2013 Guesses About Retirement Investments

As we ease into 2013, it seems just about everyone has ideas — predictions, if you will — about what the new year will bring. Bearing mind that your speculation is as good as mine and that “past performance is no guarantee of future returns,” here are some of the headline-making 2103 guesses about retirement investments.

2013 guesses about retirement investments. What will happen to your money this year?

2013 guesses about retirement investments

One thing is pretty certain: since the Great Recession, the stock market has managed to claw it’s way back to record levels. It also looks like things will continue to get better.

Optimism about the economy and the political scene brought strong gains for the stock market in 2012, despite occasional jitters over the so-called fiscal cliff. There are reasons to think the rally will continue through 2013. Europe is getting better. China is stronger. Maybe our own economy will pick up as unemployment goes down, consumers build confidence, and politicians agree to compromise.

That said, we can safely bet that diversity in your investment portfolio is a good thing, because — let’s face it — no one really knows what the future holds for China, Europe or anywhere else in the world and you want to be prepared. Then there’s the infamous “presidential cycle.”

Research tells us that the stock market tends to follow a presidential cycle. Stock prices go up during a presidential election year like 2012 by an average of about 8 percent. This past election year brought us almost twice that, some 15 percent.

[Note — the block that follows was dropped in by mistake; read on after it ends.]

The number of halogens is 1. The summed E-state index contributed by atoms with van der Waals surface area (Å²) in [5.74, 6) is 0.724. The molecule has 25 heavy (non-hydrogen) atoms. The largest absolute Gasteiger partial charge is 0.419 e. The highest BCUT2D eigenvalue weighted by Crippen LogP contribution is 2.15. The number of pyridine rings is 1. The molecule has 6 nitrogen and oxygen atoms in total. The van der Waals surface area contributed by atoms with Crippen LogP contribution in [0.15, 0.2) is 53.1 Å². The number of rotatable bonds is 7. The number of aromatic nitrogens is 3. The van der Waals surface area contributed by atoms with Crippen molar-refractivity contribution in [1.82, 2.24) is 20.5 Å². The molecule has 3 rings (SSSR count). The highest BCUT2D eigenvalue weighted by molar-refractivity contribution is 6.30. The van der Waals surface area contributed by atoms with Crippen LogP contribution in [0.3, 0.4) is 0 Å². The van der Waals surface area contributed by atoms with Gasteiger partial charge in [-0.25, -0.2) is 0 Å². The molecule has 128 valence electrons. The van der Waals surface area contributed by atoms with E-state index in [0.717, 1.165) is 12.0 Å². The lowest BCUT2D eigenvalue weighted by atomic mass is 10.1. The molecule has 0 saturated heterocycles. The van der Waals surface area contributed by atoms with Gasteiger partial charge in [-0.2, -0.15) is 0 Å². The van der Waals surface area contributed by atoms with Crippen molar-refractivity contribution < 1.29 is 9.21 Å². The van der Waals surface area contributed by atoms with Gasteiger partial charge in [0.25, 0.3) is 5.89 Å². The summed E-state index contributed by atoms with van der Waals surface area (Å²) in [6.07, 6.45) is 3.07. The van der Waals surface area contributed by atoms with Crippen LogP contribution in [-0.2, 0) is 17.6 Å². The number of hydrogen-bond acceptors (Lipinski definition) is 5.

Marshall Nickles of Pepperdine University suggests

…while the presidential cycle theory is historically accurate, it does not necessarily predict stock prices. The market is subject to various forces, many of them unforeseeable, and a recognized pattern may not anticipate the next turn in the market.

A report from John Hancock Mutual Funds confirms

…the observation that the stock market ekes out small gains during a president’s first two years, then goes gangbusters during the president’s second two years. John Hancock puts the chances of a stock-market gain during a presidential election year at 74 percent. But the chances of a gain during the first year of a presidential term fall to 57 percent. And this study calculates an average return of just 4 percent.

Then there’s the Santa Clause rally.

Yale Hirsch of The Stock Trader’s Almanac looked at the last five trading days of the year plus the first two of the new year. Since 1950, those seven days have averaged a 1.5 percent gain in stock prices (an annualized rate of over 50 percent). He also found that this Santa Claus rally often predicts the next year’s market. If the Santa Claus rally arrives on schedule, it’s a good sign. If it doesn’t, then the following year often turns bearish.

Ho! Ho! Ho! You may find it entertaining to look at the numbers, trends and predictions — I do — but don’t bet the farm on them. Instead, remember that they’re 2013 guesses about retirement investments.

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